CN Tower

From Wikipedia, the free encyclopedia
Jump to: navigation, search
The CN Tower

The CN Tower is a telecommunications tower in Toronto, Ontario, Canada. It is 553.33 metres (1,815.39 ft) tall[1] and is the tallest free-standing structure (meaning it cannot have wires to keep it standing) in Canada, North America, and the Western Hemisphere. It is not the tallest building as there are no floors for people to work or live in. That title goes to One World Trade Center in New York City, New York, United States, which is a bit shorter at 1,776 feet (541 m) tall. It is not the tallest structure of any kind in the Americas either, as the KVLY-TV mast in North Dakota, also in the United States, is taller at 2,063 feet (629 m), but that needs wires to keep it upright.

Construction of the concrete tower started on February 6, 1973. In 1975, while it was still being built, it became taller than the Ostankino Tower in Moscow. When it opened to the public on June 26, 1976, it became the tallest free-standing structure on land in the world. It held this record for more than thirty years, until the Burj Khalifa, while it was still being built, became taller on September 12, 2007 .[2] The CN Tower continued to be the world's tallest tower until the Canton Tower became taller in 2010. Now it is the world's third-tallest tower behind the Canton Tower and Tokyo Sky Tree, and fifth tallest free-standing structure behind both of these, the Shanghai Tower, and the Burj Khalifa.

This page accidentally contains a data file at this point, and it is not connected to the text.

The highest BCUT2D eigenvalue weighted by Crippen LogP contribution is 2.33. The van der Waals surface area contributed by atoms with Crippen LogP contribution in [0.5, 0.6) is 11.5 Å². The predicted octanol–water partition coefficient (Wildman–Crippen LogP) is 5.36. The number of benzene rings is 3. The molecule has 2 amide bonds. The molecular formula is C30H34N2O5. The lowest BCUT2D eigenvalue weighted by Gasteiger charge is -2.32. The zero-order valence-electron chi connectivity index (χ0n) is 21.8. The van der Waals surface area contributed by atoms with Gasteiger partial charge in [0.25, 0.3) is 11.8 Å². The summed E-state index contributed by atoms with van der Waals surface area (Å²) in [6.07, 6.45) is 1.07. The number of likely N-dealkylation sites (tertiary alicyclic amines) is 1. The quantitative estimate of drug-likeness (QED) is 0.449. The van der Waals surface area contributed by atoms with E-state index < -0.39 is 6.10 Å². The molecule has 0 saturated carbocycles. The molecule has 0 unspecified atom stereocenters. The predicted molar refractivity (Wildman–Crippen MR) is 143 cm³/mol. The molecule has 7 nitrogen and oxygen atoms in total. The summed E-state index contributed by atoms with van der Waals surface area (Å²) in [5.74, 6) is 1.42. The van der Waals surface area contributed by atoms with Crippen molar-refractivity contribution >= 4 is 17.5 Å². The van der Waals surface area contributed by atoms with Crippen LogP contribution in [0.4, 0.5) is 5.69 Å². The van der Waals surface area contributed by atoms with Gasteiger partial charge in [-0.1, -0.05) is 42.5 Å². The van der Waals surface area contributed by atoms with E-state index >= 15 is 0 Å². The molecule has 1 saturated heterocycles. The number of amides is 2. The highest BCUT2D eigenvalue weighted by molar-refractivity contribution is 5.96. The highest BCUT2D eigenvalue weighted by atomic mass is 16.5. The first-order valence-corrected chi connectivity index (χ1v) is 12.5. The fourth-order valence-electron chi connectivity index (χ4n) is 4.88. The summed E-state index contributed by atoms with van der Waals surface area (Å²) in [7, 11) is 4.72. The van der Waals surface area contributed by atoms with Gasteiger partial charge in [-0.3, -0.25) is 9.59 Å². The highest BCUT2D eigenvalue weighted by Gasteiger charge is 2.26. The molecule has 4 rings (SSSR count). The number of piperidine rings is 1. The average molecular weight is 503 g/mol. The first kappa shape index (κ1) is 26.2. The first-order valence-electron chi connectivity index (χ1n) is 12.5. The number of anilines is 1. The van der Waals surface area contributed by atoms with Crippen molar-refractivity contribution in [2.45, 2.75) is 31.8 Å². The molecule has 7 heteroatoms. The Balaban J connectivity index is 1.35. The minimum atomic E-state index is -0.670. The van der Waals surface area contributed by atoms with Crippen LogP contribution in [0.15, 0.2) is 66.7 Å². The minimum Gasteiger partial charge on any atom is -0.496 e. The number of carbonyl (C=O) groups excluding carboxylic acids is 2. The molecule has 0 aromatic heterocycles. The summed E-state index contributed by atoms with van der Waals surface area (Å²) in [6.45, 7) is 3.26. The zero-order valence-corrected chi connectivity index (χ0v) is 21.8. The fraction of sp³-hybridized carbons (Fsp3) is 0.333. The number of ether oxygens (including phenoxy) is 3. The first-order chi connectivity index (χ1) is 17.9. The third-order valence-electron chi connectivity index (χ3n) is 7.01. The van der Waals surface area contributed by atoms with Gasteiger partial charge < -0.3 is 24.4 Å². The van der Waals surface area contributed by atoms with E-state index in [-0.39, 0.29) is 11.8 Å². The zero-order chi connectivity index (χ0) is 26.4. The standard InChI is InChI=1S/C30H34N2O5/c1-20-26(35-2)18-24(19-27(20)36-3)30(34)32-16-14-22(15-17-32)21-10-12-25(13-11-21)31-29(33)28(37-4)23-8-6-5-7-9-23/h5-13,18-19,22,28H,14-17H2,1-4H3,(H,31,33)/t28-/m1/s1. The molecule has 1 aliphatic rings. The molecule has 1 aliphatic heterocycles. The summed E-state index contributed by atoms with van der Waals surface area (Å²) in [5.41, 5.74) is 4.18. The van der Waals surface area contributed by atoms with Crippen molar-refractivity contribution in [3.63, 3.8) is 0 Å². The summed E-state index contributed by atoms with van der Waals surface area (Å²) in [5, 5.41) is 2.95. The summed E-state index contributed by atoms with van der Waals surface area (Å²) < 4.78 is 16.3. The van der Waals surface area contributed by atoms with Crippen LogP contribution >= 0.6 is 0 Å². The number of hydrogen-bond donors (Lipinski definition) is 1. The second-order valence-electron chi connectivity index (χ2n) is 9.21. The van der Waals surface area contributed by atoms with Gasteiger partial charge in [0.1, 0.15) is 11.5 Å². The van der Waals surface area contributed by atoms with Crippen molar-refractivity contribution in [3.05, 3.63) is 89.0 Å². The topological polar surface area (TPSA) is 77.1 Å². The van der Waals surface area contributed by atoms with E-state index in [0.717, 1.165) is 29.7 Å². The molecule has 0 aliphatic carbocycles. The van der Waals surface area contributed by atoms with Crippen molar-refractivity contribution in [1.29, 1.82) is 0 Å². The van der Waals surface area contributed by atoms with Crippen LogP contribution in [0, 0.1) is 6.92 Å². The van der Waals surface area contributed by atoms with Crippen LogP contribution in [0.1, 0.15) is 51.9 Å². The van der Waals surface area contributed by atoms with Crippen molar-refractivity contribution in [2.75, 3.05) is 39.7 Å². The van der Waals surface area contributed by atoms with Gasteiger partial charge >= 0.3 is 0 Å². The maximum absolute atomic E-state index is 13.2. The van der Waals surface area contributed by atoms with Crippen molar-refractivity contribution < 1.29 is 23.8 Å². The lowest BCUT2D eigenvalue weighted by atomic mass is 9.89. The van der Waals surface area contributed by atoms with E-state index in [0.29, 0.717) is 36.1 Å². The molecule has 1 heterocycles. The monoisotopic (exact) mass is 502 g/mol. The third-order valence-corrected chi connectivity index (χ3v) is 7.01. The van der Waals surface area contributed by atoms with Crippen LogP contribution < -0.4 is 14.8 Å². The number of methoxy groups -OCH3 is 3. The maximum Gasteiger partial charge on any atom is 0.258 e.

The "CN" in the tower's name came from the Canadian National Railway, the railway company that built the tower. In 1995, the railway sold the tower to the Canada Lands Company (CLC). Local residents wanted to keep the name CN Tower, though, so the abbreviation is now a shortened form of Canada's National Tower instead of the original Canadian National Tower. Neither of these names are commonly used, though; the tower is usually called the CN Tower.[3]

Today, the CN Tower is an important icon of Toronto and has more than two million tourists and visitors every year.[4] It has been one of the Seven Wonders of the Modern World since 1995.

Other pages[change | change source]

References[change | change source]